Did last week’s dissolution of the Tommy Berry-John Moore partnership finally sound the death knell of the stable-retained rider?

We did a piece last year looking back 20 years to a very different composition of the jockeys’ room at the time of the handover – just three club jockeys and eight stable retainers, 21 apprentices and six local freelancers.

The retained rider system had its roots in racing as a betting sport even earlier than that, a huge part of which was quietly setting horses up for “the day”.

Owners and trainers wanted to work with a trusted jockey partner to undertake whatever was necessary to have their Lucky Money Golden Dragon on the right handicap, fit and ready to back when they said go. It was not even about having the best jockey, just one who could be trusted and wouldn’t be shared with others so that loose lips wouldn’t sink the ship.

Tommy Berry part of the family as John Moore bucks trend to add Darren Beadman-like boost

That’s why there were, and still are to a lesser extent, rules about retained riders taking mounts opposing their retaining yard. The suspicion was that a rider might stop someone else’s horse from beating the horse from his retaining yard. That’s why Tommy Berry was not allowed to ride Gold Mount last week, despite Moore, who had runners, not requiring his services.

There has been some change to that – the number of outside rides permitted was changed after Darren Beadman’s arrival, and, early this season, we even had the club treating Berry like a club jockey when he was not allowed to ride Chautauqua, even if Moore would release him.

The retained rider had become such a rarity that Berry was counted as a club jockey for purposes of keeping a suitable population in the jockeys’ room.

Alberto Sanna has the Midas touch at Happy Valley, snaring a double with Gold Mount and Golden Kid

But the passing of the time when Hong Kong racing was only about organising the day to land a bet was also the passing of the time for requiring your own jockey.

The nature of those old trainer-jockey retainerships meant that, when they broke up, they did so due to a lack of success in some cases but due to money or trust matters in others, and so many ended badly, and the club trended away from allowing a switch to club rider just to separate the parties. Berry’s parting from Moore did not end with ill will so it was perfectly reasonable that he be allowed to make the switch.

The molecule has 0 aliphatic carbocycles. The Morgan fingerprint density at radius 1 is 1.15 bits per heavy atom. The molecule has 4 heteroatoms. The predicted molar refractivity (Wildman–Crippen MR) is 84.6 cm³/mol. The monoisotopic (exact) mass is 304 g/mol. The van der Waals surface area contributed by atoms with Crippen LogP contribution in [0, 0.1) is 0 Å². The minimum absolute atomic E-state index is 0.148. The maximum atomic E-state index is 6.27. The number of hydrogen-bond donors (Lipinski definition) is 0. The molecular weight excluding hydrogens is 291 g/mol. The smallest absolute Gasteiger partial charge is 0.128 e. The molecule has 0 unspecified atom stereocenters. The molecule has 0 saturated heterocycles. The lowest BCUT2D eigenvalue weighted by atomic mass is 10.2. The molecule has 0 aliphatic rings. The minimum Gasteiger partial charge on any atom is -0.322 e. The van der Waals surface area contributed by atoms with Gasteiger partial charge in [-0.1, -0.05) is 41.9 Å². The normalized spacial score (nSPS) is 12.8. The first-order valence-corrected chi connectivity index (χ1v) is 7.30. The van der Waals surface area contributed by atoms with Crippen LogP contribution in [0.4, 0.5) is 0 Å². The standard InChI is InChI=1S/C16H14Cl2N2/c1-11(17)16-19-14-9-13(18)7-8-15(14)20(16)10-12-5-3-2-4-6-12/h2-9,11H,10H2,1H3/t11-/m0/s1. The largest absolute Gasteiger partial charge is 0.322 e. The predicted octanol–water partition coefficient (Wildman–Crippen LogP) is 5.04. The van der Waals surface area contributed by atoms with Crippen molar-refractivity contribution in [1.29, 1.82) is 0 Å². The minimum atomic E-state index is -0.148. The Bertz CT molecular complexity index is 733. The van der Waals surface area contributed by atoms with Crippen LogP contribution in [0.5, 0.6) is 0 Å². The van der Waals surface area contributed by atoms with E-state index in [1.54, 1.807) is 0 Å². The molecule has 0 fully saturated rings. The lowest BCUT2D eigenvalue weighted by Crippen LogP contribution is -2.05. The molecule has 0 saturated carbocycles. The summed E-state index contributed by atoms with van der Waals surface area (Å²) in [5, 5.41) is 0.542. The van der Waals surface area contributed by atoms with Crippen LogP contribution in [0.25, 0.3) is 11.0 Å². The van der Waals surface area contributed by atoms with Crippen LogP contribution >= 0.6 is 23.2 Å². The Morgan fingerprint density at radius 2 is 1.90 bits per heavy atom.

Perhaps the concept of a stable-retained rider has been on life support since the early years of this century, anyway, when the lines got so blurred for Shane Dye and Felix Coetzee.

That was when trainers and owners started to realise that they could have a similar close relationship with a top jockey as in a retainer but with the Jockey Club footing the expenses.

In John Size’s first three seasons at Sha Tin, Dye partnered 68 per cent of his runners and Coetzee wasn’t far behind in his duties for Tony Cruz.

That dwarfed even Douglas Whyte’s role as first choice for Size later, when he didn’t get to 50 per cent of the rides over any significant period, even before the club gave Size and Cruz a nudge over their domination of the club riders as de facto stable jockeys.

Since that time, there were a couple of retainerships for lesser yards that served purposes that were not necessarily straightforward, and there was the successful Moore-Beadman combination, which will stand as a the last such arrangement to actually work.

A club jockey chops and changes mounts, riding the wave of an in-form stable before moving on as momentum slows and trainers seek the services of the hot hand riders and discard them when they are fruit out of season, too.